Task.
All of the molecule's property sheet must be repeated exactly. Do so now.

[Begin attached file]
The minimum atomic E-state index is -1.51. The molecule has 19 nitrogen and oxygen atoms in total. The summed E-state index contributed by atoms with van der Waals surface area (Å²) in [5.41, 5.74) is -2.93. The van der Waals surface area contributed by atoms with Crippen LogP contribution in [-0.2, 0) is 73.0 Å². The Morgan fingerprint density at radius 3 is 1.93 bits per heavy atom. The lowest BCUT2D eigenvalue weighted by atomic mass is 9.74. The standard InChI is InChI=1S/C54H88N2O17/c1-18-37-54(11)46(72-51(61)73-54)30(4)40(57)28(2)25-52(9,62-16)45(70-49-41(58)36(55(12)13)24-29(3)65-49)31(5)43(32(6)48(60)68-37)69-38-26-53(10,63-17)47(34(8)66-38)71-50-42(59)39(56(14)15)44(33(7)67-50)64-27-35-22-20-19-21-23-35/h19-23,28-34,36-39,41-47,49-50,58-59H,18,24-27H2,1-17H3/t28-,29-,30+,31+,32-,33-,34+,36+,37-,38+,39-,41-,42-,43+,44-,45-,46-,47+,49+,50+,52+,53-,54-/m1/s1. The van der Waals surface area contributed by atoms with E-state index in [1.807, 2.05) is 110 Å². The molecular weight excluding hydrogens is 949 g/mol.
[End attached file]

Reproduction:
The minimum atomic E-state index is -1.51. The molecule has 19 nitrogen and oxygen atoms in total. The summed E-state index contributed by atoms with van der Waals surface area (Å²) in [5.41, 5.74) is -2.93. The van der Waals surface area contributed by atoms with Crippen LogP contribution in [-0.2, 0) is 73.0 Å². The Morgan fingerprint density at radius 3 is 1.93 bits per heavy atom. The lowest BCUT2D eigenvalue weighted by atomic mass is 9.74. The standard InChI is InChI=1S/C54H88N2O17/c1-18-37-54(11)46(72-51(61)73-54)30(4)40(57)28(2)25-52(9,62-16)45(70-49-41(58)36(55(12)13)24-29(3)65-49)31(5)43(32(6)48(60)68-37)69-38-26-53(10,63-17)47(34(8)66-38)71-50-42(59)39(56(14)15)44(33(7)67-50)64-27-35-22-20-19-21-23-35/h19-23,28-34,36-39,41-47,49-50,58-59H,18,24-27H2,1-17H3/t28-,29-,30+,31+,32-,33-,34+,36+,37-,38+,39-,41-,42-,43+,44-,45-,46-,47+,49+,50+,52+,53-,54-/m1/s1. The van der Waals surface area contributed by atoms with E-state index in [1.807, 2.05) is 110 Å². The molecular weight excluding hydrogens is 949 g/mol.